Avril & Deryck's Divorce Takes a Backseat         
World to Joanna Krupa's Mom -- Thank You!         
K-Fed Confused by Green Mystery Substance         

PS C:\powershell> $ | where { $_.title -imatch "scott" } | ft title,link

title                                                       link
-----                                                       ----
Scotty Lago Conspiracy Theory -- Up in Smoke      
Scotty Lago's Olympic Conspiracy Theory           

Small Print and Gotchas

The "item" Property Issue

Powershell automatically adds an "Item" property to each XmlElement. This makes hashtable like access to its properties possible '$feed["rss"]'. Since RSS docs have 'Item' nodes, Powershell complains when it tries to access them. So you must work around that by either changing the name(annoying I know) or writing your code to work past the "item" node as in the examples above. Below is an example of the error you see when trying to access the underlying "Item" nodes.

PS C:\powershell> $
format-default : The member "Item" is already present.
    + CategoryInfo          : NotSpecified: (:) [format-default], ExtendedTypeSystemException
    + FullyQualifiedErrorId : 

Hidden Methods

Some of the underlying methods for XmlDocument and XmlElement are not exposed using get-member. But you can easily get them from the .NET API docs. and any properties defined for the class need to be accessed using their method form (get_Property()). The recommendation is to know the methods on the underlying XmlElement instances or have the API docs handy.

Updating XML

There's no native support for setting values of XmlElements in PowerShell. What you have to do is call the methods of the underlying XmlElement/XmlDocument objects as you would in C#. But remember they don't appear when you do '$xml | gm'. Understanding the methods on the XML .NET classes (XmlElement, XmlDocument) helps here.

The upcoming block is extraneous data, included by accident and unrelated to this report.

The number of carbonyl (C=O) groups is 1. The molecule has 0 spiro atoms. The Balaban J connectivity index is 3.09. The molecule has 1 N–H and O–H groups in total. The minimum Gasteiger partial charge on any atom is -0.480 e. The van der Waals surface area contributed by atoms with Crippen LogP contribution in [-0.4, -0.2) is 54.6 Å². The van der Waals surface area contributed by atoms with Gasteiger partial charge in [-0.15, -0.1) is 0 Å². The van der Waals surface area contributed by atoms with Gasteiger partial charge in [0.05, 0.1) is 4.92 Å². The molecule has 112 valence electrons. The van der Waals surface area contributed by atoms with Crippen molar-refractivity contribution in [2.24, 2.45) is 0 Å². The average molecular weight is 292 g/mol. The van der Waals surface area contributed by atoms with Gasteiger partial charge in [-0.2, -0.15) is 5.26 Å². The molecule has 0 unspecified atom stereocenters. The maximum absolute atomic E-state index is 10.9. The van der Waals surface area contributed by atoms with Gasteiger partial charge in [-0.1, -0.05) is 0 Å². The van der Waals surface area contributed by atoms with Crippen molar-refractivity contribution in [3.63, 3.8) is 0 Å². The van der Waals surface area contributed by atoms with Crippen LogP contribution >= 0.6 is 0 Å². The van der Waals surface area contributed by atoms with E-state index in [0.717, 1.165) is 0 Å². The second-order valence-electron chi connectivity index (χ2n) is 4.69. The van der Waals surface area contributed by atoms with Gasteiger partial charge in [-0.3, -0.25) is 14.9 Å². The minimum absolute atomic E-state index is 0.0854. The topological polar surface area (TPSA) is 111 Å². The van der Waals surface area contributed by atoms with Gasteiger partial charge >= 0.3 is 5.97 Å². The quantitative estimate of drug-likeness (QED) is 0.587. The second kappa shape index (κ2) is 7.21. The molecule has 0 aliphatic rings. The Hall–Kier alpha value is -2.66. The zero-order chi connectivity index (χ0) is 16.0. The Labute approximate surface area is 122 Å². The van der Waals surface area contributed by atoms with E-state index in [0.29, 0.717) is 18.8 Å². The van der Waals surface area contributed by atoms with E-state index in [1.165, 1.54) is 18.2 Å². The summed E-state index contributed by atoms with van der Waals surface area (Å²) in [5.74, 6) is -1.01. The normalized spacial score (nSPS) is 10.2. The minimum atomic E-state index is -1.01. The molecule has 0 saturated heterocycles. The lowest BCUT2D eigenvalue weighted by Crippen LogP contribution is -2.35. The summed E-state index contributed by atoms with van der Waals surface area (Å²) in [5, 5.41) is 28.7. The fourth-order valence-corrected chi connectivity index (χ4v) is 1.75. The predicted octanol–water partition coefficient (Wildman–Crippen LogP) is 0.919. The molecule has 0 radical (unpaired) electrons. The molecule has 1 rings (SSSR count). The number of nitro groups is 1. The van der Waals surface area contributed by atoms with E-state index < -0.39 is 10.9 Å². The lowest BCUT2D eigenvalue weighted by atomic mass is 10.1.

Other Resources

Articles describing the "item" property issue better and also some examples of how to modify an XML document in PowerShell and save it back:

Next Steps

At my current job, I'm working with Lucene to build a search index for our music catalog which includes albums, tracks and artists. Lucene is an open-source library for Information Retrieval. It's widely used and has both a Java version and .NET port. We use Java here at work but I've been writing some scripts around Lucene.NET in PowerShell. The Lucene.NET port is several versions behind the Java version unfortunately but still very useful (latest is 2.4). In my next article, I plan on combining the robust XML handling of PowerShell to seamlessly integrate with Lucene.NET so that it's extremely easy to grab XML docs/RSS feeds from the web and index them for fast retrieval.


Hopefully this article has shown how easy it is to work with XML using Windows PowerShell. In addition to the robust XML handling capabilities, I hope to have impressed how expressive one can be joining the pipeline architecture with XML to create very flexible and useful scripts/tools in PowerShell.

This is my first posting to CodeProject. I hope you find it useful and I welcome any and all feedback. Thanks!


  • 27th February, 2010: Initial post


This article, along with any associated source code and files, is licensed under The Code Project Open License (CPOL)

Written By
Software Developer (Senior) Musicnet
United States United States
Software Engineer at Musicnet / MNDigital. Working on a Java Web Services platform currently but previously worked on C# and C++ projects:
Windows PowerShell - SDE/T 4 years
XNA Game Studio Express - SDE/T 1 year
C++ SIP Stack(dynamicsoft) - SDE for 4 years

I've been working with information retrieval using Lucene for past year.

Comments and Discussions

QuestionXML help Pin
t0m000019-Feb-12 12:19
t0m000019-Feb-12 12:19 
AnswerRe: XML help Pin
shappell21-Feb-12 12:19
shappell21-Feb-12 12:19 
GeneralRe: XML help Pin
t0m000022-Feb-12 3:13
t0m000022-Feb-12 3:13 
GeneralRe: XML help Pin
shappell23-Feb-12 8:13
shappell23-Feb-12 8:13 
GeneralRe: XML help Pin
t0m000011-May-12 2:10
t0m000011-May-12 2:10 
Generalupdating XML [modified] Pin
f5chwiet28-Jan-11 16:46
f5chwiet28-Jan-11 16:46 
Questioncomment/uncomment XML file Pin
Ashrafur Rahaman23-Mar-10 8:18
Ashrafur Rahaman23-Mar-10 8:18 
AnswerRe: comment/uncomment XML file Pin
shappell23-Mar-10 18:40
shappell23-Mar-10 18:40